Cultural Communications of Mainland United States-Based Organizations and Their Hawaiian Workforces: A Case Study of Their Unique Nature

Cultural Communications of Mainland United States-Based Organizations and Their Hawaiian Workforces: A Case Study of Their Unique Nature

Erik S. Wright (Missouri Southern State University, USA) and Rose Baker (University of North Texas, USA)
Copyright: © 2020 |Pages: 18
DOI: 10.4018/978-1-7998-3673-5.ch010
OnDemand PDF Download:
Available
$37.50
No Current Special Offers
TOTAL SAVINGS: $37.50

Abstract

The Hawaiian Islands are a diverse melting pot of people, cultures, and languages that make doing business in the state a unique challenge for organizations based on the mainland United States. While Hawaii is indeed the 50th state in the union, culturally they are more closely aligned with Asia and other Polynesian cultures than the United States as a whole. Doing business in Hawaii can often feel as though one is doing business in a foreign country, a place where one only partially speaks the language. Understanding these cultural differences and shaping communication styles to align with the cultural values of the Hawaiian sub-culture is essential to success for any organization planning to start operations in Hawaii. Through a process of cultural analysis, organizations can more effectively manage change within their operations and engage their Hawaiian workforces with great success.
Chapter Preview
Top

Setting The Stage: What Is Culture

Culture is a topic that has fascinated researchers for centuries. Cultural research can be found dating back to Montesquieu and Herder in the 18th century to Tocqueville in the 19th century, to Webber in the early 20th century (Bailey & Clegg, 2007). Modern researchers such as Dr. Geert Hofstede and Michael Minkov have revolutionized the cultural research field. In his book, Culture’s Consequences, published in 1980, Hofstede defines culture as “collective programming of the mind” (p. 13). This suggests that the root of culture is much more than one person or family, but holds true to a much larger population. Cultures are perceived to be different when their ways of life are significantly different (Adler & Gunderson, 2008). Hofstede held that each culture could be defined by their views on certain cultural indicators. His original research studied four separate dimensions of culture: Power Distance, Uncertainty Avoidance, Individualism and Masculinity. Later research collaborations between Hofstede and fellow researchers Michael Bond and Michel Minkov revealed two additional dimensions which were labeled Long Term vs. Short Term Orientation and Indulgence vs. Restraint (Minkov, 2011). To better understand the foundations of culture, one needs to have a clear understanding of each cultural dimension as it will be used to evaluate the Hawaiian subculture.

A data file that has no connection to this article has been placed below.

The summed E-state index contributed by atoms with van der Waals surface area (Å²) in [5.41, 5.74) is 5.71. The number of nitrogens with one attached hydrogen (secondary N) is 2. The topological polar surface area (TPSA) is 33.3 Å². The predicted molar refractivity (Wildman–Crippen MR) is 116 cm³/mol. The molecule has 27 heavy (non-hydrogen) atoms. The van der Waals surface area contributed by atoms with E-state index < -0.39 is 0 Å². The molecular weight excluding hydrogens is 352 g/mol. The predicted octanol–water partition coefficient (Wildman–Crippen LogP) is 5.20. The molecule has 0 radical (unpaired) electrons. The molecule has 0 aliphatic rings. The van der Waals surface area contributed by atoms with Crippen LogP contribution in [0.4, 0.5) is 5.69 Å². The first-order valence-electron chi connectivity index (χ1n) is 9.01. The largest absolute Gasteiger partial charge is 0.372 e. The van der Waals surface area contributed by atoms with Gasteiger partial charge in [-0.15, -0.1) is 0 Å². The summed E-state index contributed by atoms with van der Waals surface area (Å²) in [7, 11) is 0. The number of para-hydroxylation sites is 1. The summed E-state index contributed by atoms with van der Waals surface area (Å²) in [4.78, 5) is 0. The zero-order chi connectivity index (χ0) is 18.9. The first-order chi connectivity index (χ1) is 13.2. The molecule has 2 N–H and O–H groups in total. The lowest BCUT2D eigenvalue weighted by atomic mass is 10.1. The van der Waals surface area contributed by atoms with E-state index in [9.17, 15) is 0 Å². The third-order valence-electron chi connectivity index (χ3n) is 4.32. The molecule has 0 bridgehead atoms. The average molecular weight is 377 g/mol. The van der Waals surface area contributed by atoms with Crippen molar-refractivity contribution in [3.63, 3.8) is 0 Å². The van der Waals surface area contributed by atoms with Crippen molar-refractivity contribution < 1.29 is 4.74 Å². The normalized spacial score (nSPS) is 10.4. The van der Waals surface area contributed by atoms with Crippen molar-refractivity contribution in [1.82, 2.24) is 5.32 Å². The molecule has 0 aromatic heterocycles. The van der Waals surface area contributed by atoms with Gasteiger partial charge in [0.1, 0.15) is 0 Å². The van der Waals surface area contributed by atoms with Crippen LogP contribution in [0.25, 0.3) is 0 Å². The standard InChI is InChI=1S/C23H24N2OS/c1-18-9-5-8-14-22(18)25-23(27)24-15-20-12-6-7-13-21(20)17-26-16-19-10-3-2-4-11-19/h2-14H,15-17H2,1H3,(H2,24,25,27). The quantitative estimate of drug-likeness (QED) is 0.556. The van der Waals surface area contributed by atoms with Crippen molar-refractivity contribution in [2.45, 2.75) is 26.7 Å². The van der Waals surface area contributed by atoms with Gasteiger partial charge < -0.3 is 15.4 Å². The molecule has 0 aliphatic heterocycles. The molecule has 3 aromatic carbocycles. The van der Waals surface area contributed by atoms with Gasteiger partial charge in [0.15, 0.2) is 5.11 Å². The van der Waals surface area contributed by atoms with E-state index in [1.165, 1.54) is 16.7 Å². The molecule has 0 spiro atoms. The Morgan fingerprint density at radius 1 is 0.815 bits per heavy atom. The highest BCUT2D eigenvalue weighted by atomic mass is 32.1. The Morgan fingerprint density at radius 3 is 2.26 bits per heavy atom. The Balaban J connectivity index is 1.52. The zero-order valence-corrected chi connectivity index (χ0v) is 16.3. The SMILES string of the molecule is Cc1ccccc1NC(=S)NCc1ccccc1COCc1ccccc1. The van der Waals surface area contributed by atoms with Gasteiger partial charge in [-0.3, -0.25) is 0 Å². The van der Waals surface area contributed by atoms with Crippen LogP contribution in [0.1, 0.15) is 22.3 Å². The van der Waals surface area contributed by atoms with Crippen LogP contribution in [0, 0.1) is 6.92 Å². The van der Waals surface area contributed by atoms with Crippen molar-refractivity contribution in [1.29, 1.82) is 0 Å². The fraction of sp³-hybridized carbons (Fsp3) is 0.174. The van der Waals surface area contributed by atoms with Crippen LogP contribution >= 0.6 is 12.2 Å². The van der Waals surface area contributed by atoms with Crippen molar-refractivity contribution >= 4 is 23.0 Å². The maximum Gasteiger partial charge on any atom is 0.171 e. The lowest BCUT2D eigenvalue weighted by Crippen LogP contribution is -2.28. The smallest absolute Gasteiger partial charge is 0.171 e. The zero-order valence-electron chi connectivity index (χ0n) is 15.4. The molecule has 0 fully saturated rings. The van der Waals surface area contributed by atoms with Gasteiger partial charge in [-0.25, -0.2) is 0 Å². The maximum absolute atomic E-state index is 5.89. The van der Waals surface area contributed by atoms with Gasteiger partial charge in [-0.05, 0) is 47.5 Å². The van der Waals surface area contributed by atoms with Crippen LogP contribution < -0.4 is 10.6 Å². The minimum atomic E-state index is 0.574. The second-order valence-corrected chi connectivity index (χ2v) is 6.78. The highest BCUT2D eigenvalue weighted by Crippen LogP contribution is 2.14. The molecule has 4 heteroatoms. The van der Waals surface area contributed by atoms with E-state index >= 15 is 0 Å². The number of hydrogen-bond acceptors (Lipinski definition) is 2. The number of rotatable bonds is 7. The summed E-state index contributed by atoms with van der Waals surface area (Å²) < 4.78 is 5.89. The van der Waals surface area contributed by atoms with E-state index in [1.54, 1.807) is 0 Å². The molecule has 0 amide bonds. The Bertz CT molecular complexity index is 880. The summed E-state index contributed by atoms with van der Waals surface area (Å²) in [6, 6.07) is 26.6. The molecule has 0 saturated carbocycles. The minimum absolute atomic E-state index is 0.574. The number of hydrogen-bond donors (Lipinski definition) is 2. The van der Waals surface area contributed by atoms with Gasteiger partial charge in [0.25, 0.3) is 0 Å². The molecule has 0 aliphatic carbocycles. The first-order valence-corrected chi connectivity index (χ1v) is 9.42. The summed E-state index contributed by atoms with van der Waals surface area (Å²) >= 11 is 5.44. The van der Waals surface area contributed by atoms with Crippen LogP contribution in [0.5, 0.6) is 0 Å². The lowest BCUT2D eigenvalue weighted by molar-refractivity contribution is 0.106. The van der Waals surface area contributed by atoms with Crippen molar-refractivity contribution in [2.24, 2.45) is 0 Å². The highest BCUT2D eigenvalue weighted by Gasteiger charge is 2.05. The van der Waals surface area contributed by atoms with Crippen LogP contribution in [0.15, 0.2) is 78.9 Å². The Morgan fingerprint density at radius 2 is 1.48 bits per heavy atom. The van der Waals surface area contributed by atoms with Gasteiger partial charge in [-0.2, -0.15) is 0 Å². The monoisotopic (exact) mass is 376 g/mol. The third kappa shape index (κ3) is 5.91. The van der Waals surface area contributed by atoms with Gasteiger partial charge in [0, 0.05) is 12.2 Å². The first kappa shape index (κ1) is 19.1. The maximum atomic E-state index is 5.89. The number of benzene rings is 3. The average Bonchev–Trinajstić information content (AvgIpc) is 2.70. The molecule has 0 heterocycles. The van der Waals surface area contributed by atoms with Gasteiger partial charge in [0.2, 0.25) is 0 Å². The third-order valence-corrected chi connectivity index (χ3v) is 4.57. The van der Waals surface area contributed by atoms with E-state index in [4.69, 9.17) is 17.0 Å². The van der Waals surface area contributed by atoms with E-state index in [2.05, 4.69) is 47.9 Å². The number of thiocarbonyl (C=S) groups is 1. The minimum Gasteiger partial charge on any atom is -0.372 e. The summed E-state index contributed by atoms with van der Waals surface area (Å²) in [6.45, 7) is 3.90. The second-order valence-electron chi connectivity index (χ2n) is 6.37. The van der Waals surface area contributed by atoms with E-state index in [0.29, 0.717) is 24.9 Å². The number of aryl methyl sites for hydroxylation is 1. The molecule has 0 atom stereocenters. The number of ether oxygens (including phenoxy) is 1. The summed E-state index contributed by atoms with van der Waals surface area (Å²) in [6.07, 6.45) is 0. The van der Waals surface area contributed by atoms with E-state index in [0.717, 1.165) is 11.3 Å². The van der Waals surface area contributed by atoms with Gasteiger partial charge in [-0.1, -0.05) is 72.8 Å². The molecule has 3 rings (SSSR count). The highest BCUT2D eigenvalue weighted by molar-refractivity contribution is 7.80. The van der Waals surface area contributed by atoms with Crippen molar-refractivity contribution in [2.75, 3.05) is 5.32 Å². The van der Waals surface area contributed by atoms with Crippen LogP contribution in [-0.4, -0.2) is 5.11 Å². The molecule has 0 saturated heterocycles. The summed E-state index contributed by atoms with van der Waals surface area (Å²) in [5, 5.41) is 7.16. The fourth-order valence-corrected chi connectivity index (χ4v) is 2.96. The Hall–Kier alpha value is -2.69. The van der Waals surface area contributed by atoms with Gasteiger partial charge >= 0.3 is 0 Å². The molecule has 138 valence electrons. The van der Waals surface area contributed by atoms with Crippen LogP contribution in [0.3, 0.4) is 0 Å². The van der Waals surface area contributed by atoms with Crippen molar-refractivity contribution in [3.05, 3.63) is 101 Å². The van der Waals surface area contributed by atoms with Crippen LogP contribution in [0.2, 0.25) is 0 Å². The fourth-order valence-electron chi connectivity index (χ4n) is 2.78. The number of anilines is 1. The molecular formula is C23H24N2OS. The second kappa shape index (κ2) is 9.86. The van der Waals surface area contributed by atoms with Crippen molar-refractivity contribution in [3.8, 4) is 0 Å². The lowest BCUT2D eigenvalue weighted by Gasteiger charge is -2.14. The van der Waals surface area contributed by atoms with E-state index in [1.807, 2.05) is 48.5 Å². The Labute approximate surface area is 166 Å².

Key Terms in this Chapter

Subculture: Cultural norms that are persistent within a sub-population of a larger culture.

Culture: Long standing traditions, ideas, or norms that are prevalent throughout a population.

Asian: A generalization of racial groups that originate from the Asian continent. Countries include but are not limited to Japan, China, Philippines, Korea, Vietnam, etc.

Pacific Islander: A generalization of racial groups that originate from Oceania. These groups include Hawaiian, Samoan, Marshallese, Tongan, Maori, and Tahitians among others.

Collectivism: The cultural norm that focuses heavily on the good of the group over the successes of the individual.

Cultural Dimensions: Measures on a spectrum of cultural characteristics that can be used to guide cultural communications.

Cultural Communications Plan: A direct effort by an organization to incorporate cultural understanding into the communications plans between divisions of the organization or outside entities who are operating in different cultural areas.

Complete Chapter List

Search this Book:
Reset